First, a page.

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From the June 2001 issue of World Press Review (VOL. 48, No. 06)

Lebanon

Proxy War

Joel Campagna, World Press Review contributing editor

Since Israel’s withdrawal from southern Lebanon in 2000, the mainly Christian opposition to Syria’s ongoing military presence in Lebanon has become increasingly bold in its calls for a Syrian pullout. The rhetoric heated up significantly after Lebanon’s Maronite Christian Patriarch, Cardinal Nasrallah Sfeir, issued a number of calls for a Syrian withdrawal during his tour of the United States in March. Sfeir repeatedly stated that the Lebanese were able to manage their own affairs “without outside influence,” reported Lebanese journalist Zeina Abu Rizk in Cairo’s semi-official Al-Ahram Weekly (March 22-28). Upon his return home, Sfeir was greeted by thousands supporting his outspoken stand.

Sfeir’s criticisms sparked a chorus of counterattacks from pro-Syrian politicians and others who faulted his comments as unhelpful and a “threat to national unity.”

Speaking to a crowd of 300,000 supporters on April 4, Sheikh Hassan Nasrallah, leader of the radical Shiite Muslim Hezbollah militia, said that the Lebanese “need Syria today even more than in the past,” especially since Israel’s election of hard-line Prime Minister Ariel Sharon, reported Beirut’s independent, English-language Daily Star (April 5).

Ahmed Rabai of the Saudi-owned Al-Sharq al-Awsat of London (April 8) wrote that there are “legitimate fears of an explosion of the Lebanese situation after the war of dangerous statements that have poisoned the atmosphere.”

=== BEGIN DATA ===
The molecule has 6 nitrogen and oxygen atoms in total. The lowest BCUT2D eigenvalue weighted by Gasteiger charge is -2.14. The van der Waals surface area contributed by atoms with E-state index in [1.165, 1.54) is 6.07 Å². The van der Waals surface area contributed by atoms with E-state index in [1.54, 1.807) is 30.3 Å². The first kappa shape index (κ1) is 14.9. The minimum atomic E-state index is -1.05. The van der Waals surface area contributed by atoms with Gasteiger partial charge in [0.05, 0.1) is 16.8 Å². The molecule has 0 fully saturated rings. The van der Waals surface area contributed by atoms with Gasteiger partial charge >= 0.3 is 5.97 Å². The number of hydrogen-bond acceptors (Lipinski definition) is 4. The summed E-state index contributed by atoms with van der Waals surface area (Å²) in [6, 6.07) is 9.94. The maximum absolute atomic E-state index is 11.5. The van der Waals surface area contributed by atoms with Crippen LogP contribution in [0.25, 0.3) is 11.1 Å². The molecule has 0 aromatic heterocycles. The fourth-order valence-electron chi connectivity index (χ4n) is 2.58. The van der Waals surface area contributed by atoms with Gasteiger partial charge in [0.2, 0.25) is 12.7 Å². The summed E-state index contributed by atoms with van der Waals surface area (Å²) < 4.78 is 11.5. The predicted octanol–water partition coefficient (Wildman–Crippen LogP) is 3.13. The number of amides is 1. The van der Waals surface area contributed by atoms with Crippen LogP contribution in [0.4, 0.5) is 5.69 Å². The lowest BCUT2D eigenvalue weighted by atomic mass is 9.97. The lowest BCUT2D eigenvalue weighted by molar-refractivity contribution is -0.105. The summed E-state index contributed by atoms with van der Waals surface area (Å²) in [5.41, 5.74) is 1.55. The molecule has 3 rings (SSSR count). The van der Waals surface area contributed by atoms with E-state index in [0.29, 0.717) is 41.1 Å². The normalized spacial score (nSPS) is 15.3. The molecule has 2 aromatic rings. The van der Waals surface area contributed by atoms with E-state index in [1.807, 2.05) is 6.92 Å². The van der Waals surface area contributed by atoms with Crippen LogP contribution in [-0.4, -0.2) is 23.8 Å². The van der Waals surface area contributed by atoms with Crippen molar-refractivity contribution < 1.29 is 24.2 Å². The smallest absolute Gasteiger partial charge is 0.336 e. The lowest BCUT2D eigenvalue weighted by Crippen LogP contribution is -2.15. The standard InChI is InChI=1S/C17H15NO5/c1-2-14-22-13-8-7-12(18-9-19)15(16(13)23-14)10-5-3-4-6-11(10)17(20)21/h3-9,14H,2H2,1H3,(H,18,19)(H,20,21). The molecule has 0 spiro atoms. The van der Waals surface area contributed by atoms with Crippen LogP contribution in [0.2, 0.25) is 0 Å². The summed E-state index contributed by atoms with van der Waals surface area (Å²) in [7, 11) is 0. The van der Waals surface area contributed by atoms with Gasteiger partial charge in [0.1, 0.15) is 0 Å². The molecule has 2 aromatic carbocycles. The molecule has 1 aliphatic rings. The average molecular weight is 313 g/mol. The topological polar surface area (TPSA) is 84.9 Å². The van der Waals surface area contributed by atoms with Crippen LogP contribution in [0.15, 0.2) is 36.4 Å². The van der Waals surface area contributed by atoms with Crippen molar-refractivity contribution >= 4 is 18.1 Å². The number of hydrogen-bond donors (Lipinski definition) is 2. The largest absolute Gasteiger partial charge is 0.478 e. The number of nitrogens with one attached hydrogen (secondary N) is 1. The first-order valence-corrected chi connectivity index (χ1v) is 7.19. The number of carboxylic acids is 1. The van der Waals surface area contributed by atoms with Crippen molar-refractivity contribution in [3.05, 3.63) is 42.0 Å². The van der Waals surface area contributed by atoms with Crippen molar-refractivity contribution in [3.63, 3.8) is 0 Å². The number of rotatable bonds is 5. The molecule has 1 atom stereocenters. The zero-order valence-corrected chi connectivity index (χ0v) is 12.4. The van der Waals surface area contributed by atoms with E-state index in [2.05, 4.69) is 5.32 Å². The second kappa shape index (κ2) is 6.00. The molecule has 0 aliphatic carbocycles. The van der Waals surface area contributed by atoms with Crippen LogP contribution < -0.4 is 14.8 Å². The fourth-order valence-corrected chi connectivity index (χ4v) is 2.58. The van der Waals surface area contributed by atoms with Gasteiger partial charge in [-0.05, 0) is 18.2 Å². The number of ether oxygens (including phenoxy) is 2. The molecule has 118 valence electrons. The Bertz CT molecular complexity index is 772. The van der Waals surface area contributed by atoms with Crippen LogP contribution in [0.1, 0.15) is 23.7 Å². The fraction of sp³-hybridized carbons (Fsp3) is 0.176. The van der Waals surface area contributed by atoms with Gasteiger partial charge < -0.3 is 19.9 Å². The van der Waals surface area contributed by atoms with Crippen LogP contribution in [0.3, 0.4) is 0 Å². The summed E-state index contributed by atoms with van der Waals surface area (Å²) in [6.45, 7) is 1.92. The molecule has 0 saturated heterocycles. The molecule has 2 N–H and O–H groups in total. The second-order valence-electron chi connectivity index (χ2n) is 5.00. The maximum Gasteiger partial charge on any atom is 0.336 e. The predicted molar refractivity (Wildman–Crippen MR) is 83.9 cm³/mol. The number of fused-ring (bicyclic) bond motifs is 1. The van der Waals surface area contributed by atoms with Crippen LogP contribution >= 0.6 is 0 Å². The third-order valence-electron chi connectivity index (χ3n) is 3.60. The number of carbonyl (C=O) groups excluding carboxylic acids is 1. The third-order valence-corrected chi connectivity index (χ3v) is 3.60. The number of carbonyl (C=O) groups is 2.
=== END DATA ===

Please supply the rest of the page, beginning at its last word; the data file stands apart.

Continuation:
Nicolas Naseef, writing in Beirut’s independent Al-Nahar (April 5), observed that Hezbollah’s entry into the fray reveals that the issue is increasingly taking on sectarian dimensions and has moved to the streets. Naseef said that such religious polarization did not exist even at the height of the civil war. Lebanon looks like it is “sitting on the mouth of a sectarian volcano,” he wrote.

Despite politicians’ warnings of possible strife, Maronite church officials have downplayed the predictions of impending conflict. Nonetheless, an apparently nervous Ministry of Interior banned demonstrations in advance of the anniversary of the start of the civil war in early April, the pro-Syrian Al-Safir reported (April 9).

Tarek Musarwa, writing in Amman’s pro-government Al-Ra’i (April 8), said, “These divisions show that [political] parties are dead in Lebanon and that their politics have failed in their mission....We have returned to an era of internal religious hatred under the guise of nationhood.” He concluded, “Lebanon has entered a cold, dark tunnel.”

In an editorial, Beirut’s English-language Daily Star (April 9) condemned the current war of words: “Once again, participants in a blame game are raking each other over the coals, all the while refusing to accept their own responsibility for Lebanon’s ills.” Lebanese commentator Emile Khoury, writing in Al-Nahar (April 6), said that “the state should not remain a spectator and should either call for a wide-ranging dialogue in order to remove the issue from the pressures of the street or act decisively and end the debate so as to remove the fire from under the ashes.”

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